Understanding how Senate deliberations over the GOP’s plans to repeal and partially replace Obamacare will differ from the House requires a sort of 180-degree rotation in perspective, with three key factors.
First, it’s important to understand that the popular idea that the House bill now “goes” to the Senate for a vote is just wrong. The Senate may eventually choose to include components of the House bill in its own bill, for its own reasons or to make it easier for a House-Senate conference committee to reach agreement and for the House to approve it. But the House bill has no real status in the Senate, which will mark up separate legislation through its own committees of jurisdiction. Here’s how that will change the debate:
1. Budget rules are now very real. In the House, talk about what might or might not survive Senate budget rules was merely theoretical. Now, after the Congressional Budget Office “scores” the House bill, the Senate parliamentarian will decide which elements do and don’t comply with the chamber’s unique rules of germaneness and deficit-neutrality when dealing with budget-reconciliation bills, which is technically what “Trumpcare” is (reconciliation is a procedure adopted by Republicans in both Houses to avoid the possibility of a Democratic filibuster). This process will probably delay initial steps in the Senate on health care until June, and could result in the Senate refusing to even consider some House-passed provisions (particularly those aimed at modifying Obamacare insurance regulations like those affecting people with preexisting conditions) that run afoul of the ruling.
2. Medicaid will dominate debate in the Senate. The issues that House GOP deliberations focused on from March until yesterday’s passage of AHCA — mostly involving particular groups of people participating in the individual insurance market — may not be as central in the Senate. Vox’s Dylan Scott explains:
The final weeks of the House debate focused on protections for people with preexisting medical conditions who seek to buy private insurance. The amended bill allowed states to curtail some of those protections, with the tradeoff of additional funding that states could use to help insure people who are expensive to cover.
But in the Senate, you can expect Medicaid, the government program that insures upward of 70 million low-income people and was expanded by Obamacare, to take center stage.
During the intra-GOP debate in the House, it was sometimes easy to forget that of the 24 million Americans the Congressional Budget Office estimated would lose health coverage under the original AHCA, 14 million were people enrolled in the 31 states that implemented the Medicaid expansion — which the House bill would briskly shut down.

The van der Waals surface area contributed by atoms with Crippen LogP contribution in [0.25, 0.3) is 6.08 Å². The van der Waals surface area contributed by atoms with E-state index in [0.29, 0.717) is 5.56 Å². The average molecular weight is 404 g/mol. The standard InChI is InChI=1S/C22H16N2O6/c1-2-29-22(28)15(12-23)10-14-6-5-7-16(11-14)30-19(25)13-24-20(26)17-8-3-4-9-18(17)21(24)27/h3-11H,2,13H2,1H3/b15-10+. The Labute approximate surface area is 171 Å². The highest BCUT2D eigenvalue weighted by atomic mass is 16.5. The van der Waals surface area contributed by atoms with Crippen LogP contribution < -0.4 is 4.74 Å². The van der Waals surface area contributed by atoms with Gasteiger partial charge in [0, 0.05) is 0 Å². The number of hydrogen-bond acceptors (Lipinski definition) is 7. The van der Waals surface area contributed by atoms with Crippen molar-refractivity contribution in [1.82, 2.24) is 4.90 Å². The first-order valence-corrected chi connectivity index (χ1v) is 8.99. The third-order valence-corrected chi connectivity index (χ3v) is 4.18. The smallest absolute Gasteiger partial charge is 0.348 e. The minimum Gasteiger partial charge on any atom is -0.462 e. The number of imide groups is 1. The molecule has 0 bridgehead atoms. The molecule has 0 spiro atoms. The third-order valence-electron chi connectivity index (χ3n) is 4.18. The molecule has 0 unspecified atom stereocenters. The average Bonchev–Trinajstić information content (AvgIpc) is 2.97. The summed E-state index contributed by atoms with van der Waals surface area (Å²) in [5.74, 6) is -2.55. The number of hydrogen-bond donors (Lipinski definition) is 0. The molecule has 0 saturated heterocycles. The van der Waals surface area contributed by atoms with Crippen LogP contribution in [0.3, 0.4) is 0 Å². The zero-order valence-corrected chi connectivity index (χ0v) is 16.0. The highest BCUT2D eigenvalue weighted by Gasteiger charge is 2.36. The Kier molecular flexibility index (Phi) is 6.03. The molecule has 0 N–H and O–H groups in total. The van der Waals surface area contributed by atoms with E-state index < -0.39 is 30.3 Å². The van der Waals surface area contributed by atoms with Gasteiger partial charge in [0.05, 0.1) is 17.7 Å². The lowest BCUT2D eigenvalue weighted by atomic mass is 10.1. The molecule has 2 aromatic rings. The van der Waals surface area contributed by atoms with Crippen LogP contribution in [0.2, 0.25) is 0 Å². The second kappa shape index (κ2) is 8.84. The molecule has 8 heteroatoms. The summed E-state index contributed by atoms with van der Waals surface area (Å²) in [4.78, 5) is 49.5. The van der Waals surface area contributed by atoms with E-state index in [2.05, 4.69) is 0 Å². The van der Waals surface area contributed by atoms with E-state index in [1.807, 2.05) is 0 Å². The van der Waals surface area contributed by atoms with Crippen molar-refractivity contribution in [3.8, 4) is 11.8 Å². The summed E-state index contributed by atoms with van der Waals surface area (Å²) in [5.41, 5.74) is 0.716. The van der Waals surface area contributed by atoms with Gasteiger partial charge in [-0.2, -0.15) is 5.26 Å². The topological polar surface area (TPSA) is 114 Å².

Ignoring Medicaid won’t be possible in the Senate, where 20 of the 52 Republicans — plus Vice-President Pence — are from states that expanded Medicaid. Governors fearing the massive budget repercussions of an immediate cancellation of the enhanced federal funding that lubricated expansion have run to their senators begging for relief. Some of them are listening. Shelley Moore Capito of West Virginia, Cory Gardner of Colorado, Lisa Murkowski of Alaska, and Rob Portman of Ohio sent a letter to Mitch McConnell back in February warning that they would not accept the kind of abrupt end to the Medicaid expansion that House Republicans were talking about. In a legislative body with a two-vote Republican majority, four senators are a powerful bloc. And, ironically, the possibility of Trumpcare provisions that increase the ranks of the uninsured not covered in the individual or employee-provided insurance markets means even more pressure to cover them under Medicaid.
Adding to the importance of Medicaid, there are conservatives in the Senate as well as the House obsessed with “entitlement reform.” Given the grave political peril of messing with Social Security and Medicare (particularly given the president’s much-repeated opposition to benefit cuts in the big retirement programs), Medicaid may offer the best opportunity for permanent changes in an entitlement program — one that, moreover, affects fewer Republican voters than the others. And so any expansion-state efforts to hold onto a larger Medicaid program benefiting childless, non-disabled adults — the major object of the expansion — will attract some serious conservative pushback. This pushback may take the form of adding work or other requirements to Medicaid eligibility (as the states are allowed to do under the House bill) that are thought to weed out “deadbeats,” or by demands for state-by-state Medicaid spending limits that discourage eligibility enhancements, instead of the “per capita cap” in the House bill that limits spending per beneficiary but not overall costs.
3. There will be another battle over taxes. There is one final factor that observers have barely begun to address: To the extent senators simply add spending to resolve intra-GOP differences on health-care policy, this could mean backing off on some of the Obamacare tax cuts that are in the House bill, since the overall package will need to produce a net positive impact on the budget deficit to comply with reconciliation rules. And though they have received far less attention than they should, it’s the hungry GOP constituencies wanting tax cuts that have kept the drive alive to repeal and replace Obamacare.
If you thought the political calculus that eventually produced House passage of Trumpcare was complicated, you ain’t seen nothing yet.